What does abdicate mean?

Definitions for abdicate
ˈæb dɪˌkeɪtab·di·cate

This dictionary definitions page includes all the possible meanings, example usage and translations of the word abdicate.

Princeton's WordNet

  1. abdicate, renounceverb

    give up, such as power, as of monarchs and emperors, or duties and obligations

    "The King abdicated when he married a divorcee"

Wiktionary

  1. abdicateverb

    To surrender, renounce or relinquish, as sovereign power; to withdraw definitely from filling or exercising, as a high office, station, dignity; as, to abdicate the throne, the crown, the papacy.

    Note: The word abdicate was held to mean, in the case of James II, to abandon without a formal surrender.

  2. abdicateverb

    To formally separate oneself from or to divest oneself of.

  3. abdicateverb

    To reject; to cast off.

  4. abdicateverb

    To disclaim and expel from the family, as a father his child; to disown; to disinherit.

  5. abdicateverb

    To relinquish or renounce a throne, or other high office or dignity; to renounce sovereignty.

  6. Etymology: * First attested in 1541.

Samuel Johnson's Dictionary

  1. To ABDICATEverb

    To give up right; to resign; to lay down an office.

    Etymology: Lat. abdico.

    Old Saturn, here, with upcast eyes,
    Beheld his abdicated skies. Addison.

Wikipedia

  1. abdicate

    Abdication is the act of formally relinquishing monarchical authority. Abdications have played various roles in the succession procedures of monarchies. While some cultures have viewed abdication as an extreme abandonment of duty, in other societies (such as pre-Meiji Restoration Japan), abdication was a regular event and helped maintain stability during political succession. Historically, abdications have occurred both by force (where the regnant was forced to abdicate on pain of death or other severe consequences) and voluntarily. Some rulers are deemed to have abdicated in absentia, vacating the physical throne and thus their position of power, although these judgements were generally pronounced by successors with vested interests in seeing the throne abdicated, and often without or despite the direct input of the abdicating monarch. Recently, due to the largely ceremonial nature of the regnant in many constitutional monarchies, many monarchs have abdicated due to old age, such as the monarchs of Spain, Cambodia, the Netherlands and Japan.

ChatGPT

  1. abdicate

    Abdicate refers to the act of formally relinquishing power, authority, or responsibility, particularly in the context of a monarch or higher official stepping down from their position or duties.

Webster Dictionary

  1. Abdicateverb

    to surrender or relinquish, as sovereign power; to withdraw definitely from filling or exercising, as a high office, station, dignity; as, to abdicate the throne, the crown, the papacy

  2. Abdicateverb

    to renounce; to relinquish; -- said of authority, a trust, duty, right, etc

  3. Abdicateverb

    to reject; to cast off

  4. Abdicateverb

    to disclaim and expel from the family, as a father his child; to disown; to disinherit

  5. Abdicateverb

    to relinquish or renounce a throne, or other high office or dignity

Chambers 20th Century Dictionary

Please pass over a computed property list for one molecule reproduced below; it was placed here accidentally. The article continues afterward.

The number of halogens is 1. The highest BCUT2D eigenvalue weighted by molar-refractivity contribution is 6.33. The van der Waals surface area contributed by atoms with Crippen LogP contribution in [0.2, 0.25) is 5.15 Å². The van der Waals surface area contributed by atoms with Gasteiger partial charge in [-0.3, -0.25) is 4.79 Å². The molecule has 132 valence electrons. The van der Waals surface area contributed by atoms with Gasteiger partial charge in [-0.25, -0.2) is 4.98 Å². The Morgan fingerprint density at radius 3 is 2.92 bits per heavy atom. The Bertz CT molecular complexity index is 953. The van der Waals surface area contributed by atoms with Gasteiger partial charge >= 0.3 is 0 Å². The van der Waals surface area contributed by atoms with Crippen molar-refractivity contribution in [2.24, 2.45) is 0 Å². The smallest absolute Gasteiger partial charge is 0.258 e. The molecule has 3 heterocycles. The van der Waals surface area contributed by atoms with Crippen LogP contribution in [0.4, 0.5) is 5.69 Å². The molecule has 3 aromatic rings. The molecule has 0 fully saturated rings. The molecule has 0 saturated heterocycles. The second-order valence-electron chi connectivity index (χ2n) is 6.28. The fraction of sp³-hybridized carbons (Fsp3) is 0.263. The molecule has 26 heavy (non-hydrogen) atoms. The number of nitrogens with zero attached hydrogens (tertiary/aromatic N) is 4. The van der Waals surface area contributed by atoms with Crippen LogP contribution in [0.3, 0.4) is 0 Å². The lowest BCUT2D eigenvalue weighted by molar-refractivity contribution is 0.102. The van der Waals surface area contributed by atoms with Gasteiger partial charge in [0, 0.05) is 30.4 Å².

1. Abdicate

    ab′di-kāt, v.t. and v.i. formally to renounce or give up office or dignity.—adj. Ab′dicant.—n. Abdicā′tion. [L. ab, from or off, dicāre, -ātum, to proclaim.]

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Numerology

  1. Chaldean Numerology

    The numerical value of abdicate in Chaldean Numerology is: 3

  2. Pythagorean Numerology

    The numerical value of abdicate in Pythagorean Numerology is: 9

Examples of abdicate in a Sentence

  1. Adam Schiff:

    Nevertheless, this missile strike and the military action of our forces already in Syria, have yet to be authorized by Congress, congress cannot abdicate its responsibility any longer and should vote on any use of force not made in self defense. This is necessary whether action is taken against terrorist groups or, as here, against regime capabilities.

  2. Antony Dapiran:

    All of it speaks to the absence of leadership from the government, when the authorities either abdicate their responsibility or disappear, as the government did for weeks last year, and/or there's no trust in the authorities, this creates a vacuum.

  3. Julie Montagu:

    … The British are incredibly excited, listen, we’ve had sort of this bad rap as Americans, because of Wallis Simpson. So the British are like, ‘Another American divorcee. Look at what happened the last time.’ The last time King Edward had to abdicate because he wanted to marry the love of his life, and now Harry’s able to marry the love of his life without having to go through any red tape, and he immediately got the queen’s blessing.

  4. Jenniffer Gonzalez-Colon:

    For this reason, I am requesting that for the good of Puerto Ricos, you abdicate your position and allow a peaceful transition of government to bring peace and tranquility to our island, which has been mired in a fiscal crisis, severely exacerbated by Hurricanes Irma and Maria.

  5. Marlene Dietrich:

    A king, realizing his incompetence, can either delegate or abdicate his duties. A father can do neither. If only sons could see the paradox, they would understand the dilemma.

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Translations for abdicate

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"abdicate." Definitions.net. STANDS4 LLC, 2024. Web. 19 Apr. 2024. <https://www.definitions.net/definition/abdicate>.

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